mike2016

All Electric House & DEAP (SAP-UK)

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Hi,

I'm running into trouble trying to get a Willis Heater for underfloor and a central water heater (Siebert Eltron) approved by my Architect. They claim it won't meet Part L. I'll have 8 x PV panels and it's going to be a Passive House so my question is has anyone else had difficulty passing SAP / run foul of Parl L regs going all electric? I'm holding off on an ASHP for cost reasons plus difficulty integrating a SunAmp at build time I won't go into here. I plan to add it later!  

Anyway, I have a preliminary DEAP xml and when I change the heating options it doedn't thrown up any errors but maybe I'm not selecting the right options. I think the Architect is being cautious so before I go back I'd like to find out if this is possible / feasible. Thanks. 

 

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Not totally familiar with Irish regs but I think they are substantially similar to U.K. On that basis it would be difficult to get an all electric house to have a Dwelling Emission Rate below the Target Emission Rate if no help from a heat pump and insulation levels around building regs values. It should be possible with PH levels of insulation/infiltration however.

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Isn't there a thing about the assumed CO₂ intensity of grid electricity being brought down at some point soon? Sometime next spring? Don't remember. That'd make it easier to comply.

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Possibly Ed,  but should I build if there's a risk I could fail Part L compliance at the end? Our DEAP isn't updated in line with SAP, not sure how much they've diverged over the years. 

Peter - Great to hear it's POSSIBLE to build all electric which is a relief. I think I need an honest discussion with the Architect in the morning and see if this is regulations or DEAP issue - they claim I'll fail Part L which is a bit too vague when it'll cost me 10K + for the heating system they've recommended.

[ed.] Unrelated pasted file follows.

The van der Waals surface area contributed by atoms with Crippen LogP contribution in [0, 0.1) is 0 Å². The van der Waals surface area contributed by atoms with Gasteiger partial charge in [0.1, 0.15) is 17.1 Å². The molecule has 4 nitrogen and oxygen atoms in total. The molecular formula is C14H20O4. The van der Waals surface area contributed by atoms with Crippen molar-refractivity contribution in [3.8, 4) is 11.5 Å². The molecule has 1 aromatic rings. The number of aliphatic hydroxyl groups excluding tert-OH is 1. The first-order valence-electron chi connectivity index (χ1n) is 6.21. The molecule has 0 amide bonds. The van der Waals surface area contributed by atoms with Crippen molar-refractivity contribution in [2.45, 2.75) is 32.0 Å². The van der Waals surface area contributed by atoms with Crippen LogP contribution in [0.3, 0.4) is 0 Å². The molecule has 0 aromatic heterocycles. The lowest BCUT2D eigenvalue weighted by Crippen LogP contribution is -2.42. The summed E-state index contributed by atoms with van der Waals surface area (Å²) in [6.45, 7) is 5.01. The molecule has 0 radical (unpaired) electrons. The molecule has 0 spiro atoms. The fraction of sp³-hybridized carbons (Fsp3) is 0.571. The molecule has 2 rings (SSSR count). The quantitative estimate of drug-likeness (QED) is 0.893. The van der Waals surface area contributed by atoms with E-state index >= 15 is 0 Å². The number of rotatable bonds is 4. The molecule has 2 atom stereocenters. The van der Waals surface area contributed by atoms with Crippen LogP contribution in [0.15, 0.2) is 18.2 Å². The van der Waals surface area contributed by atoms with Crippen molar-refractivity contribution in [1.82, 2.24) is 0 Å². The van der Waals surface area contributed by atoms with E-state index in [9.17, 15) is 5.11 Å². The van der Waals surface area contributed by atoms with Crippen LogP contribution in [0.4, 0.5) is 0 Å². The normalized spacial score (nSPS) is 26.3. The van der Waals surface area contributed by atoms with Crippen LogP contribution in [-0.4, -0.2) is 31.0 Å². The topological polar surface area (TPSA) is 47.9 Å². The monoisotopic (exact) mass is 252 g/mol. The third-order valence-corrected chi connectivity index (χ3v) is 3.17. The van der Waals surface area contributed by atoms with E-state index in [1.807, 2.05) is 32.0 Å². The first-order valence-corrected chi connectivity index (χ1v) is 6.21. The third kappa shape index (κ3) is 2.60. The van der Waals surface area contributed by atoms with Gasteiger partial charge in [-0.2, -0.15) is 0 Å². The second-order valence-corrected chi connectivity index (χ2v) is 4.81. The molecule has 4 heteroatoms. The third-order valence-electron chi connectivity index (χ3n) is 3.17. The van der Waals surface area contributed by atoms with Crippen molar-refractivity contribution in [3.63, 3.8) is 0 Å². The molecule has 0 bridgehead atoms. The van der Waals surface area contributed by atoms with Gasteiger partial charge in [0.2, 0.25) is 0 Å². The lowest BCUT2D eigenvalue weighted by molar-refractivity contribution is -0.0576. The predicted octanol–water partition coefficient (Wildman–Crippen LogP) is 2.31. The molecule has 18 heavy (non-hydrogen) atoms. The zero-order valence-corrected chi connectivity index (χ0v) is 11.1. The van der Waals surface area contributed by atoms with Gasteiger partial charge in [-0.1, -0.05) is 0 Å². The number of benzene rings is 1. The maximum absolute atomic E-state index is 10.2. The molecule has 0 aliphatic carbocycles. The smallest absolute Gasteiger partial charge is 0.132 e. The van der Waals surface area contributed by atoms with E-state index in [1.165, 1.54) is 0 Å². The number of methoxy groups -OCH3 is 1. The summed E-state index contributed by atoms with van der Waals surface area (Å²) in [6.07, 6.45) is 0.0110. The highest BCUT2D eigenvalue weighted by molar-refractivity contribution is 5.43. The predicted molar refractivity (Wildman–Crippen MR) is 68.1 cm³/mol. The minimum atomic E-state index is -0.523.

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We’re using an all electric system in a passive ish spec house with no PV Predicted SAP2009 is around A91. What heating system are they recommending for your build ?

 

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Ecodan ASHP, underfloor heating, two upstairs wet rads. I doubt I'm falling foul of Part L per se, it's the DEAP calcs where I might run into trouble. Plus if they tinker with the Deap package before the build is finished I might cross that line and fail certification! Still, for me this is the best approach - cheaper, simpler, can expand later....that's if I'm allowed. So,now I know it's possible in the UK, I'll ring a few energy advisors here in Ireland for their opinion. Cheers!

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@TerryE Terry, did you get into any difficulties as you didn't have PV either? IIRC you are using economy electricity so would 'full-fat' peak rate electricity have played any part in failure to meet Part L?

 

For the benefit of the thread, @mike2016 and I have been discussing this via PM and the architect has stated, quote -